Key Takeaways from the Mumbrella Finance Marketing Summit



The recent Mumbrella Finance Summit brought together finance marketers from across Australia to discuss the uncertain landscape and future opportunities in banking, insurance, superannuation and finance. Here’s four key takeaways from the summit as gleaned by the Madden team.

1. Zooming into Zoomers

Generation Z or ‘Zoomers’ (1997 – 2012) are set to be the largest generation among all consumers.

By 2030, their income is projected to hit $33bn – more than a quarter of all global income, making them the most influential generation since the baby boomers according to Carolyn Reid, Executive Director Qualitative, Kantar Australia and Megan Whiteside, Vice President Corporate Affairs and Communications, American Express.

Zoomers will not compromise on their values. They care about work flexibility, freedom of choice and learning how to build wealth for early retirement – one-quarter of Gen Z would like to retire by 55 according to Kantar Australia research.

There exists a value action gap hindering their ability to fulfil their dreams, with 2 in 5 feeling financial services don’t make information easy to understand. They want brands to make financial resilience and sustainability easy with interventions designed to combat anxiety around financial decision-making.

To connect with Zoomers, Reid suggests:

  • Centring language on building and managing their wealth and what this looks like, mentoring them on wealth-building strategies and catering to their desire for authentic and educational experiences.
  • Building relationships (yesterday!) and cultivating loyalty through genuine relevant, value-driven offerings. But most importantly, be authentic in fostering their entrepreneurial drive – especially since Gen Z will likely lead the next wave of innovation.

2. A Cultural Shift

“Relentless disruption and anxiety for the majority of Australians has led to a re-evaluation of how they live and work,” said Nigel Roberts, Director, EY.

The increasingly complex and uncertain global and social environment has led to widespread anxiety.

So, what have Aussies done?

Put simply, they’ve redefined their lives; with increasingly value-driven choices. Many realised a greater focus on societal and environmental impact, increasingly acting on sustainability; 40% said purchasing and behaving sustainably is a guiding principle in their everyday life, and 35% would pay more for sustainably produced products (EY Future Consumer Index).

This means brands can expect to face significant scrutiny from consumers before any purchasing decisions are made.

Today, ‘glass box’ brands that are transparent about their operations and impacts will thrive. Amidst the activist mindset and research capacity of Zoomers, ‘greenwashing’ or pseudo sustainable initiatives are seldom practical, as brands are held accountable.

Similarly, brands that add value by determining the moments that matter most to customers to establish their role as a trusted source of knowledge, and leverage technology to help customers navigate as best they can, will thrive.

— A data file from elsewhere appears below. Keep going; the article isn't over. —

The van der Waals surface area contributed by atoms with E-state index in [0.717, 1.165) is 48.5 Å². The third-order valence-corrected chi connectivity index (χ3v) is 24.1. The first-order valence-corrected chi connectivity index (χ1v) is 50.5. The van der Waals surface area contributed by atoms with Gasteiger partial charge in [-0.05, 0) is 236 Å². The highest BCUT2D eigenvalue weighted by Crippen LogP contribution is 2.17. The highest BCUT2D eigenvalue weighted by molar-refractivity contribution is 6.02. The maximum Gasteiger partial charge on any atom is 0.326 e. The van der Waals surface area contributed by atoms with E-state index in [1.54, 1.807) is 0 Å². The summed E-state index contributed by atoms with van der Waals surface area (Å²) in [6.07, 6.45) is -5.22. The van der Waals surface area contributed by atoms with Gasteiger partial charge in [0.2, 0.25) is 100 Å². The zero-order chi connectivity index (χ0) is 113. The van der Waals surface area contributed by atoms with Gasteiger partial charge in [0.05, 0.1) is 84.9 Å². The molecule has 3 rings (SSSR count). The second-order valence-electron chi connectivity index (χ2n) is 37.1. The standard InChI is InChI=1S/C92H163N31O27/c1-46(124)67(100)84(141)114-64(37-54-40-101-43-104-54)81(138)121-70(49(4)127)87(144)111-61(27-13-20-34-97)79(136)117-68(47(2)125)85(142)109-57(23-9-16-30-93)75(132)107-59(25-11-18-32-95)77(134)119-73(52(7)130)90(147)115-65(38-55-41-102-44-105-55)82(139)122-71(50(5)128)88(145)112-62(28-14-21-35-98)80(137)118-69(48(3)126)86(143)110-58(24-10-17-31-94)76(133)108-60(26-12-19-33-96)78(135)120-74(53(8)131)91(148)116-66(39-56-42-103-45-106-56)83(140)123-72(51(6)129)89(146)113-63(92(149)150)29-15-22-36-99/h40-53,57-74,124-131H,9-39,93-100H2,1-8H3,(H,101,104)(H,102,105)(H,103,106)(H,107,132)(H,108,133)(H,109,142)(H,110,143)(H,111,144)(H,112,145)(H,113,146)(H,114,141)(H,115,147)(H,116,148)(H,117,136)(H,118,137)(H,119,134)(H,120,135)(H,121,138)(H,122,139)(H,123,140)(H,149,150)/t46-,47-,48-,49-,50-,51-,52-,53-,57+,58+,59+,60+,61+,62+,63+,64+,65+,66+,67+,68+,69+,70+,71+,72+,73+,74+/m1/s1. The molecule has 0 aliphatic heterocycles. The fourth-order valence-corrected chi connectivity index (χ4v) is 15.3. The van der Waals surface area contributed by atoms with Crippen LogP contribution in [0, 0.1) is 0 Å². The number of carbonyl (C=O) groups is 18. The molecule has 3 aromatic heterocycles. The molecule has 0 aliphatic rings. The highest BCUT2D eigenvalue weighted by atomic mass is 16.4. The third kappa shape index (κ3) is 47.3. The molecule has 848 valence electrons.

No doubt, it is difficult to plan for uncertainty; but the importance of reaching customers in the right place at the right time in a meaningful way is paramount.

3. Customer Engagement and ESG

The summit provided a wealth of recommendations for navigating challenging circumstances (within the context of Environmental, Social, Governance (ESG)) with two key considerations for businesses:

  1. Customer Experience (CX): Ash Pegram and Gerard Farrell of Global Reviews implore businesses to focus on seamless CX, ensuring different departments view the customer cohesively by using technology to build relationships. Much of this is grounded in fluidity, relationships and engagement across platforms and catering to varying customer groups – including those that are technology averse.
  2. Behavioural Data: Arianne Miller from LGT Crestone explored the implications and value of behavioural data, reiterating the need for cohesion across departments to streamline communication and produce tangible findings that can enrich the customer experience. This implores testing to learn, but also avoiding overengineering that can lose sight of the business’ identity.

As Rob Warren of Open Money Group explored, there is an 86% correlation between ESG and reputation. It is crucial businesses holistically incorporate ESG within their operations and values.

4. Invest in Yourself, Your Career and Your Company

Despite increasing digitisation being the ‘new norm’, in-person events remain highly beneficial:

1. To expand your knowledge and learn solutions to industry issues backed by deep research of some of prominent names in the field.
2. To network with like-minded industry peers and talk to presenters about their work and rationale.
3. To enhance professional and personal development and break out of old ways of thinking with tools you cannot necessarily be taught in-house.

We derived countless insights that will shape our approach to work and should define the future of finance and marketing.


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